Brand Pivot #2: Refocused
I spent the first few weeks, quietly tightening my focus from creating an experience for groups to building experiences for individual entrepreneurs and giving them the space to explore why they were bound and determined to see their visions come to a reality. The results were immediate. By working with individuals, I was able to have a direct impact but also be given the space to slowly test out the new ‘shell’, if you will. I was essentially working ‘underground’ for months and slowly building relationships and helping entrepreneurs break through internal barriers tied to them not knowing why their brands were ineffective.
Feeing more confident, I decided to fire up the events machine again and well, ‘get back out there’. The format of the shows had to change because Entre-SLAM was different now. The experience had to be more intimate with a vibe that celebrated authenticity. I came across this artist: Josh Agle and his work just hit me:
This mod/retro feel was EXACTLY what I was hoping/trying to achieve. I worked on another logo because with the partnership dissolved, a new look seemed appropriate.
I pushed to create that vibe with our first event which was held in a coffee shop in Downtown Ann Arbor. We transformed the space to have an intimate, fun feel to it.
Again, the community embraced the changes because the storytelling was not tied to a theme but to the brand story itself. As time moved on, this look/the icon worked.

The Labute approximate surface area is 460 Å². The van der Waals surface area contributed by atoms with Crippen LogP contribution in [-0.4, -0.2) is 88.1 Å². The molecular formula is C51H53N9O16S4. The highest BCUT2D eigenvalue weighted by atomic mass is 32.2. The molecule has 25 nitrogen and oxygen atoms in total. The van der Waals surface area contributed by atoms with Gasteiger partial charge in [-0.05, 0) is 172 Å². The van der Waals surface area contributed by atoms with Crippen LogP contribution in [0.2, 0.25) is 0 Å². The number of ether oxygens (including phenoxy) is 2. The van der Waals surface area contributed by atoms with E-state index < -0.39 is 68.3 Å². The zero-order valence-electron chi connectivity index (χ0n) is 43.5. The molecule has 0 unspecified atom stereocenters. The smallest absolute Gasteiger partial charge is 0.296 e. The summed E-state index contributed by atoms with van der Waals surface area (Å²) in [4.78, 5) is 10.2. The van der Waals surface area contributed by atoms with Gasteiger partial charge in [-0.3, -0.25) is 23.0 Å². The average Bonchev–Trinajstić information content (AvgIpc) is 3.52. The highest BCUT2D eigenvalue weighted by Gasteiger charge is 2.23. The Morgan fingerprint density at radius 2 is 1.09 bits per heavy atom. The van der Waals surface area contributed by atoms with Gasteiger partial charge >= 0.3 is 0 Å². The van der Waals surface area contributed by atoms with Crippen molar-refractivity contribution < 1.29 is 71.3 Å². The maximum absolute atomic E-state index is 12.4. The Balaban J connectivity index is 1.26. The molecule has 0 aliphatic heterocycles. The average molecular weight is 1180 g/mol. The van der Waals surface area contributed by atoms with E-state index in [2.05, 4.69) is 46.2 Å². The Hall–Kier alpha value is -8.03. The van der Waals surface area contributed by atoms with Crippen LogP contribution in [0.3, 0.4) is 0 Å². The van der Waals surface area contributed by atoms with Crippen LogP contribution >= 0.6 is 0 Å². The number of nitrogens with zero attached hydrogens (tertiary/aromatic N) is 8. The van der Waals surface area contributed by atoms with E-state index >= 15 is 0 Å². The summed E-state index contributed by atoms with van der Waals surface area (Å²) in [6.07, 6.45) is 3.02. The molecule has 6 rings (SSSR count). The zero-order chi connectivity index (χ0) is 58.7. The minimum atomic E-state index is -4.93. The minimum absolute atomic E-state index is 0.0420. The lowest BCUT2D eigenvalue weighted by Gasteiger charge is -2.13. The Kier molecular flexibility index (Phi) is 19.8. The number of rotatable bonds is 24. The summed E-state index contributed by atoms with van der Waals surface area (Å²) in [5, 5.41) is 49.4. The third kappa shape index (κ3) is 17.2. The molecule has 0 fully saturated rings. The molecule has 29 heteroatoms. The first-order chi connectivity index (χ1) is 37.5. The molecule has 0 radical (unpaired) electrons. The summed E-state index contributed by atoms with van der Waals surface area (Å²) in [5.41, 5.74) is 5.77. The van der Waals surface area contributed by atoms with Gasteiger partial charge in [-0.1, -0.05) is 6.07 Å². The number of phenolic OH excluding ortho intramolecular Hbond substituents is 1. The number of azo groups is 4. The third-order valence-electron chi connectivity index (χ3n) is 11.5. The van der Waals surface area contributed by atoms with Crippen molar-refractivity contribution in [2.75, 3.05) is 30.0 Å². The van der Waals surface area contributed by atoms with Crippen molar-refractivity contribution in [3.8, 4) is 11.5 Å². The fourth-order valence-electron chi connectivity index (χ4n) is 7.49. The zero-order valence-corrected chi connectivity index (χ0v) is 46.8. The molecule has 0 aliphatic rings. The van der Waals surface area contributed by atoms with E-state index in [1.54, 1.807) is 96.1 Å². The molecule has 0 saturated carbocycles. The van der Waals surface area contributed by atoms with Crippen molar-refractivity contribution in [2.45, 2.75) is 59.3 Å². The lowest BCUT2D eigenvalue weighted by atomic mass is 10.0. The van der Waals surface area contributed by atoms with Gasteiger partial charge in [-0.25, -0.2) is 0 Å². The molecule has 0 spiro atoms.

The icon reflected what we thought Entre-SLAM was build to accomplish: help entrepreneurs use their story to start dialogues that leads to new sales and/or customers.
But something was still off and it was clear after being stagnant again, we were missing a critical piece. Was the actual outcome to deliver/start conversations? Yes and no.
Brand Pivot #3: Pushing Movements Up
One night during a show in Chicago, Entre-SLAM caught the attention of a VP from The American Heart Association. Eventually, I was asked to deliver a similar event for their multicultural division who was seeking ways to invite innovators to help solve big health problems in urban communities. The opportunity was overwhelming but I felt 100% ready. After years of putting on events, we used every tool/skill and all of our creativity to deliver an experience that has grown into a signature, revenue-generating event. The process of working with innovators across the country to help them not just build compelling stories but create an identify for the brands was just …amazing and well, perfect.
I was in love. Finally.
I was in love with this brand that I fought for, cried over, bled on, tried to shun and through all of the angst, this concept of giving fuel, direction and momentum for brands to conquer the world…represented the REAL reason why Entre-SLAM exists. We work with brands who are trying to make the impossible happen. We help uncover and focus the reason why they must get up and keep fighting while giving them the tools and strategies to make ‘it’ happen.
So, of course, we needed an image and an icon that represents what a lot of hard, smart work can deliver: powerful, momentum that fuels brands to deliver great ideas thats moves the world.
I was born in 1967, my journey has meaning that informs what I do and why.
2012 is the year that Entre-SLAM originally started, I’ll always honor those innocent and hopeful moments.
The rocket. I’m a space/NASA nerd and am fascinated with how an organization like NASA can continually deliver incredible missions that are in direct alignment with a compelling purpose.
So there you have it. The evolution of Entre-SLAM and if folks have been following us, these are the reasons why we made the pivots. I believe we’re probably in the right place now and who knows:
Maybe I’ll get a tattoo.